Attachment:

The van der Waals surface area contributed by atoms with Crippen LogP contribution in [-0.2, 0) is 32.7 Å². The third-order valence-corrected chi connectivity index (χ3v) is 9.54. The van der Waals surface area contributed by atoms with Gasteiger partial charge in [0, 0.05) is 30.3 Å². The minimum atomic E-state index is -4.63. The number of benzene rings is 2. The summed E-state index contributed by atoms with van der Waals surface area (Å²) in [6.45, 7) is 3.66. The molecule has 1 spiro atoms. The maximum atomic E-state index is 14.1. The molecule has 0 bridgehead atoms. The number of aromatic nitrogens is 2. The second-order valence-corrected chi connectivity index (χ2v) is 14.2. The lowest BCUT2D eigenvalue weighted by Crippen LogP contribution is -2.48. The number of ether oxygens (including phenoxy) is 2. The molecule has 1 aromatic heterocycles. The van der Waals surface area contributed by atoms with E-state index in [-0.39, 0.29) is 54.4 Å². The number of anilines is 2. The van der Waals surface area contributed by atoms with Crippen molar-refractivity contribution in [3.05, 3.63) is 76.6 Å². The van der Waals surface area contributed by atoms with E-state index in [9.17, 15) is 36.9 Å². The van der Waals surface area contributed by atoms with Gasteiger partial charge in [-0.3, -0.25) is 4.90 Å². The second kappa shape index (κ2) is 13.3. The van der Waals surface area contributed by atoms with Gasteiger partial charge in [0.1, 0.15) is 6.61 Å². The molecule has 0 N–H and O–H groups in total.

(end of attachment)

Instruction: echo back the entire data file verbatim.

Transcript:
The van der Waals surface area contributed by atoms with Crippen LogP contribution in [-0.2, 0) is 32.7 Å². The third-order valence-corrected chi connectivity index (χ3v) is 9.54. The van der Waals surface area contributed by atoms with Gasteiger partial charge in [0, 0.05) is 30.3 Å². The minimum atomic E-state index is -4.63. The number of benzene rings is 2. The summed E-state index contributed by atoms with van der Waals surface area (Å²) in [6.45, 7) is 3.66. The molecule has 1 spiro atoms. The maximum atomic E-state index is 14.1. The molecule has 0 bridgehead atoms. The number of aromatic nitrogens is 2. The second-order valence-corrected chi connectivity index (χ2v) is 14.2. The lowest BCUT2D eigenvalue weighted by Crippen LogP contribution is -2.48. The number of ether oxygens (including phenoxy) is 2. The molecule has 1 aromatic heterocycles. The van der Waals surface area contributed by atoms with E-state index in [-0.39, 0.29) is 54.4 Å². The number of anilines is 2. The van der Waals surface area contributed by atoms with Crippen molar-refractivity contribution in [3.05, 3.63) is 76.6 Å². The van der Waals surface area contributed by atoms with E-state index in [9.17, 15) is 36.9 Å². The van der Waals surface area contributed by atoms with Gasteiger partial charge in [-0.3, -0.25) is 4.90 Å². The second kappa shape index (κ2) is 13.3. The van der Waals surface area contributed by atoms with Gasteiger partial charge in [0.1, 0.15) is 6.61 Å². The molecule has 0 N–H and O–H groups in total.